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How Bankruptcy Works
BankruptcyCanada.com
Table of Contents
Page 3
How Bankruptcy Works
Page 6
What You Keep in Bankruptcy
Page 7
How to Choose a Good Trustee
Page ...
How Bankruptcy Works
• A main purpose of the Canadian
bankruptcy law is to afford a person the
opportunity to get a fresh ...
How Bankruptcy Works
• When going bankrupt you can keep certain assets to
help you with your “fresh financial start.”
• Th...
How Bankruptcy Works
• How bankruptcy works is also by eliminating most debts.
• While going bankrupt will eliminate most ...
What You Keep in Bankruptcy
• One of the major tenets of Canadian bankruptcy law is
that a person, overwhelmed by debt, de...
How to Choose a Good Trustee
• Choosing a bankruptcy trustee starts with setting up a
meeting with a trustee. You can find...
How to Choose a Good Trustee
• Checklist for Choosing a bankruptcy Trustee.
• When I first phoned the trustee office were ...
How to Choose a Good Trustee
• If I had an emergency because someone was going
to garnishee my pay was the trustee able to...
How to Choose a Good Trustee
• If they did keep you waiting past your appointment
time did someone explain why they were d...
How to Choose a Good Trustee
• Did the administrator or trustee answer all my
questions so I could understand how bankrupt...
What is the Bankruptcy Cost?
• In the vast majority of cases the bankruptcy
cost is $1,800.00, which can be paid over 9
mo...
What is the Bankruptcy Cost?
• The base cost of filing bankruptcy: When you
go bankrupt in Canada you will be required by
...
What is the Bankruptcy Cost?
• Surplus Income Costs: In some bankruptcies
you will have income over a threshold set by
the...
What is the Bankruptcy Cost?
• These payments are known as surplus income payments.
If you are required to make surplus in...
Steps in a Canadian Bankruptcy
• Step #1 in a Canadian Bankruptcy
• Consultation with the Trustee.
BankruptcyCanada.com
Steps in a Canadian Bankruptcy
• Step #2 in a Canadian Bankruptcy
• Take the time to think over what
the trustee told you....
Steps in a Canadian Bankruptcy
• Step #3 in a Canadian Bankruptcy
• The trustee will mail out the bankruptcy
documents to ...
Steps in a Canadian Bankruptcy
• Step #4 in a Canadian Bankruptcy
• Each month you will send in your Statement of
Income &...
Steps in a Canadian Bankruptcy
• Step #5 in a Canadian Bankruptcy
• Two financial counselling sessions are held at
the tru...
Steps in a Canadian Bankruptcy
• Step #6 in a Canadian Bankruptcy
• At the eighth month, following your signing the
bankru...
Steps in a Canadian Bankruptcy
• Step #7 in a Canadian Bankruptcy
• Your Trustee will send you your Certificate of
Dischar...
Debts Erased in a Bankruptcy
• When you receive your discharge
from bankruptcy the debts erased are
all of your eligible d...
Debts Erased in a Bankruptcy
• Debts Erased in a Bankruptcy include:
• Credit Card Debt;
• Payday Loans;
• Mortgage Debt S...
Discharge From Bankruptcy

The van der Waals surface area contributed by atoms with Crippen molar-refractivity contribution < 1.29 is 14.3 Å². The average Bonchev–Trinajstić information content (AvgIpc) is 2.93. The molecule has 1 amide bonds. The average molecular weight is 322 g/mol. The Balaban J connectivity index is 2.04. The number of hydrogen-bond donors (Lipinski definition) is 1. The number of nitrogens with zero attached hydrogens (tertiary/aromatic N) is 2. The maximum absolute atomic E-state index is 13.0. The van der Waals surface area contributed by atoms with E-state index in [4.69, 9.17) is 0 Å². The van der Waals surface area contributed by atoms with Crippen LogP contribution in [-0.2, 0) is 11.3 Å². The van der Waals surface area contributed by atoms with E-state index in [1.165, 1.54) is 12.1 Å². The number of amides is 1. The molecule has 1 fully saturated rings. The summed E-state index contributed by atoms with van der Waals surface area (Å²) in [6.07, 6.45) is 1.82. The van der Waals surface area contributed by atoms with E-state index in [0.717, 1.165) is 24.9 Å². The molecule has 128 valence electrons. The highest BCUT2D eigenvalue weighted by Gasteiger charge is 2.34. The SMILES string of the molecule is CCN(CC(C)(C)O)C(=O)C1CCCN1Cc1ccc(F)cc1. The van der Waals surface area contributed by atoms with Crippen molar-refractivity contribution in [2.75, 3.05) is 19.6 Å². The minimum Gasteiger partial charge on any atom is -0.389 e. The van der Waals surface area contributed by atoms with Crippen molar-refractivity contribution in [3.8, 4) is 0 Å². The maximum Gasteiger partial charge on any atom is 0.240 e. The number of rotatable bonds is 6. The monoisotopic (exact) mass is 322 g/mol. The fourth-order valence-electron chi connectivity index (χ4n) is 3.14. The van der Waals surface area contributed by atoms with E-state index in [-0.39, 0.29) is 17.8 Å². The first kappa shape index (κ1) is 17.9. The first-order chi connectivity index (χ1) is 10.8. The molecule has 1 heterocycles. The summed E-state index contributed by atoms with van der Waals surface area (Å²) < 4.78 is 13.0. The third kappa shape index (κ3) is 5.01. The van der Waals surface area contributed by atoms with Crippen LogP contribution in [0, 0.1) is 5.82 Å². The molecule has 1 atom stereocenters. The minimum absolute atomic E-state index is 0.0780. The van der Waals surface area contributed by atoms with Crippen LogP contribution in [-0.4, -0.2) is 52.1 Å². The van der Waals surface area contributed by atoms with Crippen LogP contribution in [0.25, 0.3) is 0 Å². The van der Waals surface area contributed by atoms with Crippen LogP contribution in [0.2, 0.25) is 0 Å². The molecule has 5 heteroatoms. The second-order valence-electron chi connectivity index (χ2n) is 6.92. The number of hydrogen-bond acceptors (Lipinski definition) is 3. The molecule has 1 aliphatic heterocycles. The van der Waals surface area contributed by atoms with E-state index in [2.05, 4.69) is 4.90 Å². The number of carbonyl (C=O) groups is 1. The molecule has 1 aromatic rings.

• Getting your discharge from bankruptcy is usually
automatic.
• In the vast majority of cases a...
Discharge From Bankruptcy
• * The bankrupt no longer has a restriction on being a
director of a corporation under provinci...
Rebuilding Credit After Bankruptcy
• A person can start to rebuild credit as soon as
he is discharged from bankruptcy.
• R...
Rebuilding Credit After Bankruptcy
Rebuilding credit after bankruptcy – Step 1 –
Get your Bankruptcy Discharge or the Cert...
Rebuilding Credit After Bankruptcy
Rebuilding credit after bankruptcy - Step 2 –
Clean up your credit.
Check your credit r...
Rebuilding Credit After Bankruptcy
Check your Credit Report to see if
you have to correct errors.
Get a free credit report...
Rebuilding Credit After Bankruptcy
Rebuilding credit after bankruptcy -Step 3 –
Gain New Credit.
Re-Established Credit has...
Rebuilding Credit After Bankruptcy
A Bankruptcy Canada tip is to get a secured credit card and use it
for small monthly pu...
Rebuilding Credit After Bankruptcy
Rebuilding credit after bankruptcy – Step 4 –
Accumulate your Down Payment.
BankruptcyC...
Rebuilding Credit After Bankruptcy
Rebuilding credit after bankruptcy – Step 5 –
Contact a Mortgage Professional who is
ex...
Contact a Licensed Insolvency Trustee
• To Learn More About Bankruptcy in Canada:
Call 24/ 7 For a Free Evaluation
1-877-8...
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How Bankruptcy Works

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How Bankruptcy Works - A Comprehensive Overview of Canadian Bankruptcy

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How Bankruptcy Works

  1. 1. How Bankruptcy Works BankruptcyCanada.com
  2. 2. Table of Contents Page 3 How Bankruptcy Works Page 6 What You Keep in Bankruptcy Page 7 How to Choose a Good Trustee Page 12 What is the Bankruptcy Cost? BankruptcyCanada.com Page 16 Steps in a Canadian Bankruptcy Page 23 Debts Erased in a Bankruptcy Page 25 Discharge From Bankruptcy Page 27 Rebuilding Credit After Bankruptcy
  3. 3. How Bankruptcy Works • A main purpose of the Canadian bankruptcy law is to afford a person the opportunity to get a fresh start by eliminating their overwhelming amounts of debt that they have no hope of repaying. • The main requirement for filing bankruptcy in Canada is you must be insolvent which means your debts are at least $1,000 and you are unable to pay your debt as it becomes due. BankruptcyCanada.com
  4. 4. How Bankruptcy Works • When going bankrupt you can keep certain assets to help you with your “fresh financial start.” • The overview of how bankruptcy works is that most people who file bankruptcy keep all their assets and are out of bankruptcy in nine months. In most cases all unsecured debts are erased upon the discharge (when the person is out of bankruptcy). • In almost all bankruptcies the debtor must pay $200 each month for 9 months for a total cost of $1,800. • Our bankruptcy cost calculator will give you the exact bankruptcy cost based on your personal situation. BankruptcyCanada.com